3. Follow steps to specify remediation task details.

Option 2: Create a remediation task from a non-compliant policy assignment

  1. Select Compliance on the left side of the Azure Policy page.

  2. Select a non-compliant policy or initiative assignment containing deployIfNotExists or modify effects.

  3. Select the Create Remediation Task button at the top of the page to open the New remediation task page.

  4. Follow steps to specify remediation task details.

Option 3: Create a remediation task during policy assignment

If the policy or initiative definition to assign has a deployIfNotExists or a Modify effect, the Remediation tab of the wizard offers a Create a remediation task option, which creates a remediation task at the same time as the policy assignment.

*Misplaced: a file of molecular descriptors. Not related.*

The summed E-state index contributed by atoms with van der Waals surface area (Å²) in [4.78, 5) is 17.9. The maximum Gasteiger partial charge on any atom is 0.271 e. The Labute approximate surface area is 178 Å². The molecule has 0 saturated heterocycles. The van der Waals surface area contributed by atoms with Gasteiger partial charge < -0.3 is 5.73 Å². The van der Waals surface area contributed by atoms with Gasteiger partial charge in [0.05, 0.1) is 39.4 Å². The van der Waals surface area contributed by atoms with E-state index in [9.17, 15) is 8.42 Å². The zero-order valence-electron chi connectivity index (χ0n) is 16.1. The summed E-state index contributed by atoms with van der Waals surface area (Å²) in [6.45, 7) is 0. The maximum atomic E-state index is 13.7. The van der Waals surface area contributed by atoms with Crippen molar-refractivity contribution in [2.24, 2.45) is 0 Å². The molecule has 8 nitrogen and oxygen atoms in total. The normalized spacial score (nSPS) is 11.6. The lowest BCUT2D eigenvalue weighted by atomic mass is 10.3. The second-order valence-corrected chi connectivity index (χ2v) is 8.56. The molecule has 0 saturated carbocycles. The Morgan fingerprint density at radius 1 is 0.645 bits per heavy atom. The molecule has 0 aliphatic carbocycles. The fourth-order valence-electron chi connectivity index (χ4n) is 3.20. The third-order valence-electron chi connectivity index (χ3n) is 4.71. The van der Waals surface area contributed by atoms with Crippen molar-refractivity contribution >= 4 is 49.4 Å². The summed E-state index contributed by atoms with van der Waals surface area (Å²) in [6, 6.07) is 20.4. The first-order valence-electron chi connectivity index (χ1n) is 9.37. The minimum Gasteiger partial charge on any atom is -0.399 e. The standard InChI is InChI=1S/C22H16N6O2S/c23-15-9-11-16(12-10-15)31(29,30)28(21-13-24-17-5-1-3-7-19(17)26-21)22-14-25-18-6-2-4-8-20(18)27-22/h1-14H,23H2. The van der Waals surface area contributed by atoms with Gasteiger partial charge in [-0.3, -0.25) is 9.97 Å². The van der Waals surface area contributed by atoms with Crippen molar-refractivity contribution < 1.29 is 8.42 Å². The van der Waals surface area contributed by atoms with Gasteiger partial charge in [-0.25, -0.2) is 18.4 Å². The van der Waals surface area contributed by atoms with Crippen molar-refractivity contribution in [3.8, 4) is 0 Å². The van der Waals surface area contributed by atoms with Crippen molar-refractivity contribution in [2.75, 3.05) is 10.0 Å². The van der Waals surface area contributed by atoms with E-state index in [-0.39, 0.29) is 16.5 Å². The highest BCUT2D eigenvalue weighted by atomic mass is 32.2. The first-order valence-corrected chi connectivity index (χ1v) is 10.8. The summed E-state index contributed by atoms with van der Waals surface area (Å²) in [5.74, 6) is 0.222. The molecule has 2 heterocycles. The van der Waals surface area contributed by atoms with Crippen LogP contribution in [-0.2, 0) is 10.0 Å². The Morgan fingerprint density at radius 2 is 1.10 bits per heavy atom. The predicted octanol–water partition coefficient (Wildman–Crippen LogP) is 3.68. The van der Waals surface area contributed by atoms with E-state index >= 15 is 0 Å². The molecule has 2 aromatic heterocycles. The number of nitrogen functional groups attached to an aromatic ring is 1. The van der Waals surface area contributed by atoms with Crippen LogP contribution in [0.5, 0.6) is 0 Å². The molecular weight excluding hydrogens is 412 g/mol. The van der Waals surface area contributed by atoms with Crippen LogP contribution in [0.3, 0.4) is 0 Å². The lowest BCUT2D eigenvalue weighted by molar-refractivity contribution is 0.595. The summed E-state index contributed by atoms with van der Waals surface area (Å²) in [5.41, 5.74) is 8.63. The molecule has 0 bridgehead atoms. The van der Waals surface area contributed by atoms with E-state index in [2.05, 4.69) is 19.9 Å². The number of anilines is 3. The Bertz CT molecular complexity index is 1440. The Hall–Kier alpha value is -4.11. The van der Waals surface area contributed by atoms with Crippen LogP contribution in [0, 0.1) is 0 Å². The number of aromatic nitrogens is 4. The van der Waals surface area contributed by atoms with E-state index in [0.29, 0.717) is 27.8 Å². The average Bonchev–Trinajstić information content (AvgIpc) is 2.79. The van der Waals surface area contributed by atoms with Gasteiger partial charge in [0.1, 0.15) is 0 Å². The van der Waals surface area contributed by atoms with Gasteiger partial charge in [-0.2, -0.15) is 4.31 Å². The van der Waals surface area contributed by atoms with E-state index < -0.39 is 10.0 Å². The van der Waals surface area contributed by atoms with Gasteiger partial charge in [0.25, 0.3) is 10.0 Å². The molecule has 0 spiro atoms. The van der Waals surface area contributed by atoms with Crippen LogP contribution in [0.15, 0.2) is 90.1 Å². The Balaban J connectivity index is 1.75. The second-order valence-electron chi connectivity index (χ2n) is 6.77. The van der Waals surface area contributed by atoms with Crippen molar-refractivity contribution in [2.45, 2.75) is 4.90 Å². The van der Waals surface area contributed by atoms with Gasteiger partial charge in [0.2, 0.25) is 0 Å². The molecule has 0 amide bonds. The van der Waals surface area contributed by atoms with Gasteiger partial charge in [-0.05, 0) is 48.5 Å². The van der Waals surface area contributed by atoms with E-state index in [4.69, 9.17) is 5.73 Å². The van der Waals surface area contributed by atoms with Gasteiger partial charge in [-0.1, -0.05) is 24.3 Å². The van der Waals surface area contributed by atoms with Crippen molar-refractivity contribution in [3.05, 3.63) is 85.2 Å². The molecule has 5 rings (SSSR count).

Note

This is the most streamlined approach for creating a remediation task and is supported for policies assigned on a subscription. For policies assigned on a management group, remediation tasks should be created using Option 1 or Option 2 after evaluation has determined resource compliance.

  1. From the assignment wizard in the portal, navigate to the Remediation tab. Select the check box for Create a remediation task.

  2. If the remediation task is initiated from an initiative assignment, select the policy to remediate from the drop-down.

  3. Configure the managed identity and fill out the rest of the wizard. The remediation task will be created when the assignment is created.

Step 2: Specify remediation task details

This step is only applicable when using Option 1 or Option 2 to initiate remediation task creation.

  1. If the remediation task is initiated from an initiative assignment, select the policy to remediate from the drop-down. One deployIfNotExists or modify policy can be remediated through a single Remediation task at a time.

  2. Optionally modify remediation settings on the New remediation task page: